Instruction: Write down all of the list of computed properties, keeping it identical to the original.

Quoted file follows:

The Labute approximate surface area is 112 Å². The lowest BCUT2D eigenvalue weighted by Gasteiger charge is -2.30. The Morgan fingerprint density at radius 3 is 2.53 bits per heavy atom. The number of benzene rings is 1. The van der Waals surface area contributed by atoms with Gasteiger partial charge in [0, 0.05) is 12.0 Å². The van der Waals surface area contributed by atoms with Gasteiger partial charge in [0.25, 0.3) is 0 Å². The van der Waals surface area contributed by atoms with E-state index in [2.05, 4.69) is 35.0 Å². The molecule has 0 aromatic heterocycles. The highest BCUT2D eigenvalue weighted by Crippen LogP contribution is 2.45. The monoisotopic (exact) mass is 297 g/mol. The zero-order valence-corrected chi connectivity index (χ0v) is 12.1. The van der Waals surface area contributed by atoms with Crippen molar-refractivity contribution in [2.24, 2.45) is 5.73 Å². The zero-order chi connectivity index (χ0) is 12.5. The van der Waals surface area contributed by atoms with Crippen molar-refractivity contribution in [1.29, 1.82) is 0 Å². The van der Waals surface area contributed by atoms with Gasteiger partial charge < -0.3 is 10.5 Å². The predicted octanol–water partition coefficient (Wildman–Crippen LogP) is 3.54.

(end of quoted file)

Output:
The Labute approximate surface area is 112 Å². The lowest BCUT2D eigenvalue weighted by Gasteiger charge is -2.30. The Morgan fingerprint density at radius 3 is 2.53 bits per heavy atom. The number of benzene rings is 1. The van der Waals surface area contributed by atoms with Gasteiger partial charge in [0, 0.05) is 12.0 Å². The van der Waals surface area contributed by atoms with Gasteiger partial charge in [0.25, 0.3) is 0 Å². The van der Waals surface area contributed by atoms with E-state index in [2.05, 4.69) is 35.0 Å². The molecule has 0 aromatic heterocycles. The highest BCUT2D eigenvalue weighted by Crippen LogP contribution is 2.45. The monoisotopic (exact) mass is 297 g/mol. The zero-order valence-corrected chi connectivity index (χ0v) is 12.1. The van der Waals surface area contributed by atoms with Crippen molar-refractivity contribution in [2.24, 2.45) is 5.73 Å². The zero-order chi connectivity index (χ0) is 12.5. The van der Waals surface area contributed by atoms with Crippen molar-refractivity contribution in [1.29, 1.82) is 0 Å². The van der Waals surface area contributed by atoms with Gasteiger partial charge < -0.3 is 10.5 Å². The predicted octanol–water partition coefficient (Wildman–Crippen LogP) is 3.54.